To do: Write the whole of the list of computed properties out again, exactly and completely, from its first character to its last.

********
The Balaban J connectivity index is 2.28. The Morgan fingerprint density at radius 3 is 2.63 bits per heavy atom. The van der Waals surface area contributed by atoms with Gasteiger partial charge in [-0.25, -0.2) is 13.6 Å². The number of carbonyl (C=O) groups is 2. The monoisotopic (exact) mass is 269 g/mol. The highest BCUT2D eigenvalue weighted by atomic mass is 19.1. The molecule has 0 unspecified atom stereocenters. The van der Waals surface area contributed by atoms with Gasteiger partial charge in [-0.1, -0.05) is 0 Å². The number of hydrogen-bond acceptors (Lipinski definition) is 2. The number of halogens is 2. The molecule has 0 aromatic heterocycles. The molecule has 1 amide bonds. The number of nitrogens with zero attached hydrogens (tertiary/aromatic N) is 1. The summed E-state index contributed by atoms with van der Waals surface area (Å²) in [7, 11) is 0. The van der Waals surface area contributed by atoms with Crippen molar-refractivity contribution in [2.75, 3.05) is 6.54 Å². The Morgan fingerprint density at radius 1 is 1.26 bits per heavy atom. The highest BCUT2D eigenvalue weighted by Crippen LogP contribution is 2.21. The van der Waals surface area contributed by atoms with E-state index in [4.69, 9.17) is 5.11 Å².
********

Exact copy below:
The Balaban J connectivity index is 2.28. The Morgan fingerprint density at radius 3 is 2.63 bits per heavy atom. The van der Waals surface area contributed by atoms with Gasteiger partial charge in [-0.25, -0.2) is 13.6 Å². The number of carbonyl (C=O) groups is 2. The monoisotopic (exact) mass is 269 g/mol. The highest BCUT2D eigenvalue weighted by atomic mass is 19.1. The molecule has 0 unspecified atom stereocenters. The van der Waals surface area contributed by atoms with Gasteiger partial charge in [-0.1, -0.05) is 0 Å². The number of hydrogen-bond acceptors (Lipinski definition) is 2. The number of halogens is 2. The molecule has 0 aromatic heterocycles. The molecule has 1 amide bonds. The number of nitrogens with zero attached hydrogens (tertiary/aromatic N) is 1. The summed E-state index contributed by atoms with van der Waals surface area (Å²) in [7, 11) is 0. The van der Waals surface area contributed by atoms with Crippen molar-refractivity contribution in [2.75, 3.05) is 6.54 Å². The Morgan fingerprint density at radius 1 is 1.26 bits per heavy atom. The highest BCUT2D eigenvalue weighted by Crippen LogP contribution is 2.21. The van der Waals surface area contributed by atoms with E-state index in [4.69, 9.17) is 5.11 Å².